Buying on Credit? Read the Fine Print
Posted December 24, 1997 12:00 a.m. EST
RALEIGH — "Buy now, pay later." It sounds like a great deal. You get your stuff now, and you don't have to worry about paying for it for months -- sometimes, even a year. But when that time is up, you might find yourself paying more than you thought.
That's right -- the interest can be even higher than your credit cards. Credit counselors say it's fine to take advantage of no payments till next year. Just be sure check the fine print and pay it off before the heavy interest kicks in.
We've all seen the ads. So what does consumer credit counselor Wayne Freeman think of them?
"The first thing I think is, 'What a deal!' But, look at the fine print to see whether or not it is a deal."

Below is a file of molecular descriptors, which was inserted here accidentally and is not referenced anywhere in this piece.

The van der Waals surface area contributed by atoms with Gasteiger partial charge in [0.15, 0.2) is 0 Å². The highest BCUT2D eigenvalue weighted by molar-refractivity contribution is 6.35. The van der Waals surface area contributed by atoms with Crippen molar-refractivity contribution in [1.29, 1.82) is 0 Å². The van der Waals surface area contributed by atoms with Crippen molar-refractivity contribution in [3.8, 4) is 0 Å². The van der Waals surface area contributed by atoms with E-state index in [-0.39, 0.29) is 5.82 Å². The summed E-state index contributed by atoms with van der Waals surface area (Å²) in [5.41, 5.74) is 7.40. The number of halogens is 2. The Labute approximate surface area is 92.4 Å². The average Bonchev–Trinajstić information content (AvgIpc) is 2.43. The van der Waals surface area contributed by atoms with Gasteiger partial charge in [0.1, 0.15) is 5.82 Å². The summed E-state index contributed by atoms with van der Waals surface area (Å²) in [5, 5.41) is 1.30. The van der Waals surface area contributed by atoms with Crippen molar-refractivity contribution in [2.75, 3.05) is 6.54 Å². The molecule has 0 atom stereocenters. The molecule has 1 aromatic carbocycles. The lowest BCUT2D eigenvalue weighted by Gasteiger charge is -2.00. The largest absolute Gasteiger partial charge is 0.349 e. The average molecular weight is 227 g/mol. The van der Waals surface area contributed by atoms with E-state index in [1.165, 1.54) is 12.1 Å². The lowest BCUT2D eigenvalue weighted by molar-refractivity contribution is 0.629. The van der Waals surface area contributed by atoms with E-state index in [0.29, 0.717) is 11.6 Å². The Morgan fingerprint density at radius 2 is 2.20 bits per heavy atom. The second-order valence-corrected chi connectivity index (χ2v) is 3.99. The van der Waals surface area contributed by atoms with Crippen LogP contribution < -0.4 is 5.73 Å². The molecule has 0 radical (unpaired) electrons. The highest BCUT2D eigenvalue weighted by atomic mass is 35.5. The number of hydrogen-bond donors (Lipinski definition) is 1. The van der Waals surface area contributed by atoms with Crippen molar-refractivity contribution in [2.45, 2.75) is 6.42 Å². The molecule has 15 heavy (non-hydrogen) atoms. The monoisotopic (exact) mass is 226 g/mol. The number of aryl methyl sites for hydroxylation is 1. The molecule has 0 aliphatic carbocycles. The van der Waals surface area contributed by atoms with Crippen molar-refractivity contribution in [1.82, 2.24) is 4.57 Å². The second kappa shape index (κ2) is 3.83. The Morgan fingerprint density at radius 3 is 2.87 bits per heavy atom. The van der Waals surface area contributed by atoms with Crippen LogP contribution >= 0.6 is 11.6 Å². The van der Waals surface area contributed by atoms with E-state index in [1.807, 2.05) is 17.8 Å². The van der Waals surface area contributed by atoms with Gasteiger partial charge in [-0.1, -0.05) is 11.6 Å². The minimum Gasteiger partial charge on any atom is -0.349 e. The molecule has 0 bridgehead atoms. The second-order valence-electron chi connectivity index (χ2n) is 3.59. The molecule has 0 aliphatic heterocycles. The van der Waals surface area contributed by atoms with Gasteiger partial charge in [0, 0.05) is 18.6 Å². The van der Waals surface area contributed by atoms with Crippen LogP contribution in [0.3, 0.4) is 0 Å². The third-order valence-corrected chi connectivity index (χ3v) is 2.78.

For instance, Herbert Battle bought a Sony Trinitron Wednesday morning at Circuit City. He paid cash, but the store's circular says he could finance it with no payments and no interest until July. But, if you don't pay every penny by July, you'll be charged interest all the way back to the date of purchase.
Counselor Wayne Freeman says the key is knowing yourself, your finances and your deal.
"If I thought I could pay for it within the promotion's period, then, yes, it's a good deal."
Typically, these promotions focus on big ticket items, like furniture, cars, appliances, or electronics. But, when the interest starts, watch out. It can be more than 20 percent.
The bottom line: Whether these deals save you money depends on one thing -- whether you pay the balance on time.
Credit Counselor Wayne Freeman also advises that you always ask for a disclosure statement with the cash price, credit price, interest rate and terms of the agreement. Retailers are required to provide it but you may not get it unless you ask.